Without the multi-million pound redundancy payments and the virtual guarantee of being employed again, who would want to be a football manager?
Only a few short weeks, if that, since Roy Hodgson was given the job of England manager, when almost everyone said “Let’s give him a fair chance” and he names his first squad and the instant reaction on line appeared to be that he has used up his one and only lifeline. Long before his team kick a ball he is set for failure with pundits pointing out how he has got it wrong and who he should have picked. For me the main issue he made was picking John Terry, but that is old ground now – I still retain a “meh” attitude to the England team, and it will take a while for that to change, if it ever does. The Euro 2012 tournament will come and go, and if England fail to get out of the group, the Sun and Sky will ensure he is sacked in time to go back to his old job….
Other managerial news is the sacking of Kenny Dalglish, we can only assume for poor performance, why else would you sack a manager? This comes on the heels of Aston Villa sacking their manager, potentially the start of a managerial merry go round over the summer with many candidates being spoken of moving to bigger clubs, and other managers reaching the end of their allotted time.
For me the odd thing is that Liverpool won a cup, and were in another cup final, so although having a poor league finish to me that is a pretty damn successful season. Contrast this with Harry Redknapp at Spurs, who won nothing (again) but is constantly referred to as the best manager we have had in generations. One fact that is being trotted out all too often is that this is the best 3 league positions Spurs have achieved in a row in 47 years. Now, without recourse to google, can any fan of any club say where they finished in the league 47, 48 and 49 years ago? If you can, and you weren’t champions or relegated that is a bit of a worry really J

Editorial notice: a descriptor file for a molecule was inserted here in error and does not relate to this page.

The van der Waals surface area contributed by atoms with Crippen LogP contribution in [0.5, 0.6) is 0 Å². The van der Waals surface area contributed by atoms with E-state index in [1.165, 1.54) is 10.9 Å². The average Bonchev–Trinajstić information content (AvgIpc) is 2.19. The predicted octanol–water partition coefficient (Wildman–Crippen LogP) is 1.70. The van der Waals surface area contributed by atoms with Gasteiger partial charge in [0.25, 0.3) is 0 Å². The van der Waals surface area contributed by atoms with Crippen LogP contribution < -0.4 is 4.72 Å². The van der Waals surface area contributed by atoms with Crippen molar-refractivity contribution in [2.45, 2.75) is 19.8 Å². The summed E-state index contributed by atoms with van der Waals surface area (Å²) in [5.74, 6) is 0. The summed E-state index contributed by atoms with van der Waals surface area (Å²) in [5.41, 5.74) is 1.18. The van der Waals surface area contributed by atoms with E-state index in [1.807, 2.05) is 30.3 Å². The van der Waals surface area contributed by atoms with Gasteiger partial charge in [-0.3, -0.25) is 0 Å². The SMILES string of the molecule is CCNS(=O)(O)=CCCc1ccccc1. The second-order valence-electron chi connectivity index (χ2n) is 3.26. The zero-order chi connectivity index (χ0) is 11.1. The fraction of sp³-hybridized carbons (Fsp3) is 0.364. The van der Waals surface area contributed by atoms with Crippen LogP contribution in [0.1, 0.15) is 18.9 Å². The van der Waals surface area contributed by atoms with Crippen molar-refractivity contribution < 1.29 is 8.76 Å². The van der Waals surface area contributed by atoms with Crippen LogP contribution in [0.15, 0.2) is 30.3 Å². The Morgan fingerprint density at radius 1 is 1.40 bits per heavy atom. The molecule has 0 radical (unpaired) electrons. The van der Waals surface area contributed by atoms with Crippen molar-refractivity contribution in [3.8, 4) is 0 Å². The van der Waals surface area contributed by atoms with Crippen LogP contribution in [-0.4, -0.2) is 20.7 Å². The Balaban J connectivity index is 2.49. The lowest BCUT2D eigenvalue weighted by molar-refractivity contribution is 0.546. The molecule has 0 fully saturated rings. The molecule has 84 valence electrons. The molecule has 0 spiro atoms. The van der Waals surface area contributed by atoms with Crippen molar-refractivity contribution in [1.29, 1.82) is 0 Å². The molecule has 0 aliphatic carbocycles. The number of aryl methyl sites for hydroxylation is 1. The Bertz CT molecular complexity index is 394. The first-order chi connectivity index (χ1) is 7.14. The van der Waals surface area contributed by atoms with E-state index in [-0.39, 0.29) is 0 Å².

I have spoken to many Liverpool & Spurs fans and there is a distinct split in both camps as to if either manager has been successful this year or not. For my view, Dalglish was the most successful, and in 20 years time when someone is revising for Mastermind the facts they will learn will be who won the cups, not who finished 4th. It is a funny old game indeed if winning a trophy is seen as a failure worthy of a sacking and yet throwing away two cups (three if you count Spurs non-performance in the FA Cup semi-final) and finishing 4th in the league is seen as a huge achievement.
Times have changed, modern football, money – I know that, but as a fan would you rather have had a trip to Wembley and won a cup than just played in the Champions League?
I genuinely cannot understand those fans who just want to be in the Champions League, very few ever reference or express a desire to win it, just being in it is now seen as the mark of a successful team. Having seen the UEFA Cup and Carling Cup lifted “in the flesh” I can assure you that just seeing a game against Barcelona doesn’t compare.
Football won’t go back, I know that, but when someone has to use the Rothmans Yearbook to try and find a justification of success of a manager, I would put it to you that is not a great success. If Spurs’ owners are serious about progression, a change is needed, and I think that the sacking of Dalglish will start that process for Spurs and a few other clubs, it is going to be a busy few weeks for football club owners.